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Russian lawmakers adopt final reading of legislation making ‘insulting WWII veterans’ a felony

The Russian State Duma has adopted the third and final reading of a package of amendments to the criminal code making it a felony to publicly slander World War II veterans. 

Individuals charged with disseminating knowingly false information about Second World War veterans via the media or the Internet will now face fines ranging from two million to five million rubles ($27,000 to $67,700), or up to five years in prison. 

The package also included amendments to the administrative code article on abuse of freedom of the media, which outline fines for legal entities ranging from three million to five million rubles ($40,600 to $67,7000) “for the public dissemination of knowingly false information about the activities of the USSR during the years of the Second World War [or] about veterans of the Great Patriotic War” and “for public insult to the memory of the defenders of the Fatherland or slandering Great Patriotic War veterans.”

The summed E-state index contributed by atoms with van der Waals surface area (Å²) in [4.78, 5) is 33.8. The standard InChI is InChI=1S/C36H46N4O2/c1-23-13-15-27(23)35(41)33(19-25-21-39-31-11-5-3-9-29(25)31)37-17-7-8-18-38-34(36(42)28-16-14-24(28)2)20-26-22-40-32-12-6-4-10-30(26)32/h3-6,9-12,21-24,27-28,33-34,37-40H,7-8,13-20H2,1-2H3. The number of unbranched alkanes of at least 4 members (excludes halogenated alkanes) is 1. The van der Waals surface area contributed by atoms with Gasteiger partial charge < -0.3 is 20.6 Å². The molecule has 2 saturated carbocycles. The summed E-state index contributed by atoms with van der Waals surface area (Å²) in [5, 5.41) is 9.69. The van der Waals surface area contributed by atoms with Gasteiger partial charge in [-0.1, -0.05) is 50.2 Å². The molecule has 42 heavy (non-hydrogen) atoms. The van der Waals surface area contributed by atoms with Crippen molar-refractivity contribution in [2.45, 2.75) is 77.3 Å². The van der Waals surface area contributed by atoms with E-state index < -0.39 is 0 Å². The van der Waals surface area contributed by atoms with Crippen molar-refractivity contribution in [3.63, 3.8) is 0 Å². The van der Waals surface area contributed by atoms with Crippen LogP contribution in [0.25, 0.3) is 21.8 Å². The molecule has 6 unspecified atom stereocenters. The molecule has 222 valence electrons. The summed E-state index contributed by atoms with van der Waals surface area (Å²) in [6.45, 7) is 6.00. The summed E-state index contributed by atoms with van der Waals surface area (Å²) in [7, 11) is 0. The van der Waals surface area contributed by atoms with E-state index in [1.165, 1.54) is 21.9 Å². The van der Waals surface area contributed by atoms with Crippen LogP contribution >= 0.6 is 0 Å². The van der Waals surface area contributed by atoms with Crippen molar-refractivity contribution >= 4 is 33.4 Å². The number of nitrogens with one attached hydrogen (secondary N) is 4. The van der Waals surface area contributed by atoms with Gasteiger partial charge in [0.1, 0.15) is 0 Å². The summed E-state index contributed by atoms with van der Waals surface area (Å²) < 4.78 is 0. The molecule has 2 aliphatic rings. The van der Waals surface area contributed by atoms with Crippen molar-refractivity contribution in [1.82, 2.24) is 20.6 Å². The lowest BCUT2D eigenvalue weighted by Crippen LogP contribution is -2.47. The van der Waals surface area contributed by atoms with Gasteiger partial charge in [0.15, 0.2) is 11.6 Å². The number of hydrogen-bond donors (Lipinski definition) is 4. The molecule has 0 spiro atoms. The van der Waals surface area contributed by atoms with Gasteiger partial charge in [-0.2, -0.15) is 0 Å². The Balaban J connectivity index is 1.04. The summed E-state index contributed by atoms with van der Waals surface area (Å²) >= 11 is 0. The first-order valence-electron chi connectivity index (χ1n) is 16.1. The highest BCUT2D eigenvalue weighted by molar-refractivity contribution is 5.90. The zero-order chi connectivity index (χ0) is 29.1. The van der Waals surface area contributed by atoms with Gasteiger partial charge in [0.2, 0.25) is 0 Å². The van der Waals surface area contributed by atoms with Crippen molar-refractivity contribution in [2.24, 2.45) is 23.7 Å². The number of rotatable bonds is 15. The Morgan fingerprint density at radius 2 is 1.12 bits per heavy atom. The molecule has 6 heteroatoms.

This package of amendments was submitted by State Duma lawmaker Irina Yarovaya two days after a Moscow court fined jailed opposition politician Alexey Navalny 850,000 rubles (about $11,380) for insulting WWII veteran Ignat Artemenko. Navalny’s supposed speech crime was saying that the people who appeared in a promotional video last year supporting the government’s constitutional reforms were “corrupt bootlickers” and “traitors.” (Artemenko briefly appeared in the video.)

The amendments making insulting veterans a felony were made to criminal code article 354.1, on “the rehabilitation of Nazism.” Irina Yarovaya co-authored the bill on making rehabilitating Nazism a felony; she was also involved in drafting Russia’s “foreign agents” law, and spearheading controversial “counter-terrorism” legislation in 2016 that broadly expanded police powers and data collection.

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